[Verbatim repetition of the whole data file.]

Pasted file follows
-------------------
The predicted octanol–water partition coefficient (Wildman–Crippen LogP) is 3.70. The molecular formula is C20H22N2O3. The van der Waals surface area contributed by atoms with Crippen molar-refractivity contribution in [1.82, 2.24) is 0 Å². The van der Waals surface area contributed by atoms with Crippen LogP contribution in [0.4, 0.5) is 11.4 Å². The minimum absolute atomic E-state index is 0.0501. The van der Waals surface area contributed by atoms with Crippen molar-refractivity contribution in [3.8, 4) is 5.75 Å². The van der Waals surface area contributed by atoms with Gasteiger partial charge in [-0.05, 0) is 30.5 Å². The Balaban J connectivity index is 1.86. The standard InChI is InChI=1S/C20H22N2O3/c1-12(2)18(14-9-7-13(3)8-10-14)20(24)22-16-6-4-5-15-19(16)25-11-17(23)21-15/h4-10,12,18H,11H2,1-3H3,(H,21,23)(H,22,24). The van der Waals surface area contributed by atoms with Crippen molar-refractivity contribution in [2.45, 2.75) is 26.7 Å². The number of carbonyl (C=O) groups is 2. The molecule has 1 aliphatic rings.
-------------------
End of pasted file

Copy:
The predicted octanol–water partition coefficient (Wildman–Crippen LogP) is 3.70. The molecular formula is C20H22N2O3. The van der Waals surface area contributed by atoms with Crippen molar-refractivity contribution in [1.82, 2.24) is 0 Å². The van der Waals surface area contributed by atoms with Crippen LogP contribution in [0.4, 0.5) is 11.4 Å². The minimum absolute atomic E-state index is 0.0501. The van der Waals surface area contributed by atoms with Crippen molar-refractivity contribution in [3.8, 4) is 5.75 Å². The van der Waals surface area contributed by atoms with Gasteiger partial charge in [-0.05, 0) is 30.5 Å². The Balaban J connectivity index is 1.86. The standard InChI is InChI=1S/C20H22N2O3/c1-12(2)18(14-9-7-13(3)8-10-14)20(24)22-16-6-4-5-15-19(16)25-11-17(23)21-15/h4-10,12,18H,11H2,1-3H3,(H,21,23)(H,22,24). The van der Waals surface area contributed by atoms with Crippen molar-refractivity contribution in [2.45, 2.75) is 26.7 Å². The number of carbonyl (C=O) groups is 2. The molecule has 1 aliphatic rings.